Viking traders and explorers
The Vikings were great explorers and travellers. Viking ships reached Britain, France, Spain, Italy and North Africa.
Traders made long journeys overland through Russia, reaching as far south as Constantinople in modern-day Turkey. Some merchants travelled further east to Baghdad in Iraq.
A few daring explorers made voyages to Iceland and beyond, travelling across the Atlantic Ocean to North America.
What did the Vikings trade?
The Vikings traded all over Europe and as far east as Central Asia.
They bought goods and materials such as silver, silk, spices, wine, jewellery, glass and pottery.
In return, they sold items like honey, tin, wheat, wool, wood, iron, fur, leather, fish and walrus ivory. Everywhere they went, the Vikings bought and sold enslaved people too.
Viking traders carried a set of folding scales which they used to weigh coins to make sure they got a fair deal.
Click on each of the Vikings to find out how far they travelled and what they discovered.
How did they find their way?
Vikings sailed close to the coast whenever possible, watching for land marks.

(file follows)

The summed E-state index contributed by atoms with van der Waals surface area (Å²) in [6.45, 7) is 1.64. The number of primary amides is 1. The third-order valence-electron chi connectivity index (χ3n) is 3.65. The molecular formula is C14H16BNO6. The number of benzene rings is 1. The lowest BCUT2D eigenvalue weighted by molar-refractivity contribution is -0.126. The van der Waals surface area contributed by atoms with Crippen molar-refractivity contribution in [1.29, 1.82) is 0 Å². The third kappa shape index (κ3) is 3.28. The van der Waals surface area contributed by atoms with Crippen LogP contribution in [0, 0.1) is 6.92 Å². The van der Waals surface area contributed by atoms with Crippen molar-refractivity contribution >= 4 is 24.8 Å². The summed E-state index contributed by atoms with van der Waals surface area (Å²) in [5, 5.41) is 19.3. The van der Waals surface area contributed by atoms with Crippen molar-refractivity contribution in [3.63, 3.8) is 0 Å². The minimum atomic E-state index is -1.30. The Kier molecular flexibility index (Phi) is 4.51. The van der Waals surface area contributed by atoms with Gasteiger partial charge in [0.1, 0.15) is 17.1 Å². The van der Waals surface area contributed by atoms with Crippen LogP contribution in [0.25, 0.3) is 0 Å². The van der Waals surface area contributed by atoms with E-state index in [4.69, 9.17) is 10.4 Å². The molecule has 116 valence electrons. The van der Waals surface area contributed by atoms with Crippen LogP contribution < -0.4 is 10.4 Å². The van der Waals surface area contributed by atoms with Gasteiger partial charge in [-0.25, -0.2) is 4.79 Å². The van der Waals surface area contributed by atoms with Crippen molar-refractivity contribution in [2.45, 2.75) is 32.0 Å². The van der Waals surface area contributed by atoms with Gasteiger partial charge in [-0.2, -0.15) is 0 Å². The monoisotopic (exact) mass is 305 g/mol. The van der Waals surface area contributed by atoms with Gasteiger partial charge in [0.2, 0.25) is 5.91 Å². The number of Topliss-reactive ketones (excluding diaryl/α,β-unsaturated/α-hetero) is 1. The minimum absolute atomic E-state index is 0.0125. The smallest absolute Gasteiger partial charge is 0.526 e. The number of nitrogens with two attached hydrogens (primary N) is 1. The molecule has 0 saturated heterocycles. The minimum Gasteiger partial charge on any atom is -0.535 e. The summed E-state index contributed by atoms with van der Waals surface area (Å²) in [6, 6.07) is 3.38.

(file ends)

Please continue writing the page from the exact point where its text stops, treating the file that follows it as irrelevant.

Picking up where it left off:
Out of sight of land, they looked for the sun: west (towards the sunset) meant they were headed for England; east (towards the sunrise) meant home to Denmark or Norway.
The Vikings invented a kind of sun compass to help find their way. At night they watched the skies and could use the position of the stars to determine which direction they were heading.
Seamen knew a lot about winds and sea currents. By watching birds or even the colour of the water, an experienced sailor could tell when land was close.
Find out below how the Vikings' skills as shipbuilders and sailors allowed them to travel so far from their homeland.
How do we know about longships?
Wood rots and metal rusts away after a thousand years or more in the ground, but some remains show what Viking ships were like.
Two Viking ships were found by archaeologists in Norway. The Gokstad ship was dug up on a farm in 1880. The Oseberg ship was found on another farm in 1904.
Both ships were buried in Viking funerals between AD800 and 900. The Gokstad ship is 23 metres long. It was big enough for 32 oarsmen and had 16 oars on each side.
These two ships are now in a museum in Oslo, Norway. In 1893, a copy of the Gokstad ship sailed across the Atlantic Ocean from Norway to America.